As mentioned previously, a single S-curve from the push pull signal of one pair of optical spots provides limited useful position information of the laser relative to any given optical servo track. However, FIG. 8 shows that three S-curves from three pairs of push pulls allow one to derive position information within any position of any given track. The reflectance from an optical spot that is saturated at its maximum or minimum amplitude is discarded, leaving two optical spots having reflectance with the largest amplitude gradient. The difference of these reflectance constitute linear portion of the S-curve in an individual zone. As will be seen below, six such zones provide useful position information within the entire track.

Referring to FIG. 9, a graph 130 of S-Curves derived from the repeating optical zones tri of FIG. 8 includes spot reflectances 132, 134 and 136 as dashed lines. A set of three pairs of optical reflectance generates the three S-curves 138-142 shown in bold in FIG. 9. The linear sections 144, 146, 148, 150 and 152 correspond to useful position information within any individual zone. At any given time period, a triple push-pull engine calculates a difference from the two signals in a three-signal group having the greatest amplitude gradient. Transitions from one difference curve to another are accomplished via a merging, i.e., blending, process where the S-curves intersect. The three S-curves and the transition between them form a basis of a triple push pull method. The blending of one S-curve to another uses a weighted average algorithm.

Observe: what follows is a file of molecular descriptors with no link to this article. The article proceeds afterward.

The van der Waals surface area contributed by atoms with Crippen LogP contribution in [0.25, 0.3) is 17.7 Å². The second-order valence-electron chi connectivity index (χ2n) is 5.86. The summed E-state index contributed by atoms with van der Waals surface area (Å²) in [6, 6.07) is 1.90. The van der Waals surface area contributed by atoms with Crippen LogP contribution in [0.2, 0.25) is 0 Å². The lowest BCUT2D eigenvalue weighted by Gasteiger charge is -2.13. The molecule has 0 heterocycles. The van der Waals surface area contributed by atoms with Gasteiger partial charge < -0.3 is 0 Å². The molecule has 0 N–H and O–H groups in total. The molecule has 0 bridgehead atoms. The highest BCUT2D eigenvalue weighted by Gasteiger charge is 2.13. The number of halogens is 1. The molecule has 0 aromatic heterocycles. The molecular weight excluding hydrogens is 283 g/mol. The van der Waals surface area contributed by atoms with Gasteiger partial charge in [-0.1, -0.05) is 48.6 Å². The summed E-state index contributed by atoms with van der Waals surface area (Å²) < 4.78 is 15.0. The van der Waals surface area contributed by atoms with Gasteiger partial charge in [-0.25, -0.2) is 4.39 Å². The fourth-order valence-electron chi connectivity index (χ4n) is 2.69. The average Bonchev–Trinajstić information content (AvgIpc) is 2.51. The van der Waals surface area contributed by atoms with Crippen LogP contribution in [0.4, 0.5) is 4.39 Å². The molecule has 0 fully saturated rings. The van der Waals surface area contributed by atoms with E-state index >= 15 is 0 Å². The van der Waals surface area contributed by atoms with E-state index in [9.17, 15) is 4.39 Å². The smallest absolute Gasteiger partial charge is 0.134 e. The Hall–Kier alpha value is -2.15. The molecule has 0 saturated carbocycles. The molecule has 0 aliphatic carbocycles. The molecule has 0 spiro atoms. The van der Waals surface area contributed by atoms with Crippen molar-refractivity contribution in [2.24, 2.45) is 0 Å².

Referring to FIG. 10, a graph 150 rendering a piecewise linear position 152 is shown. The graph 150 is obtained from the linear portion of the S-curve (144 for example) within any zone. The S-curves 138-142 of FIG. 9 are inverted and shifted to generate the linear position 152 estimates for the entire offset range at a given point in time. Once the offset is obtained from the linear position 152, the offset is fed to a servo loop for appropriate actuator actions.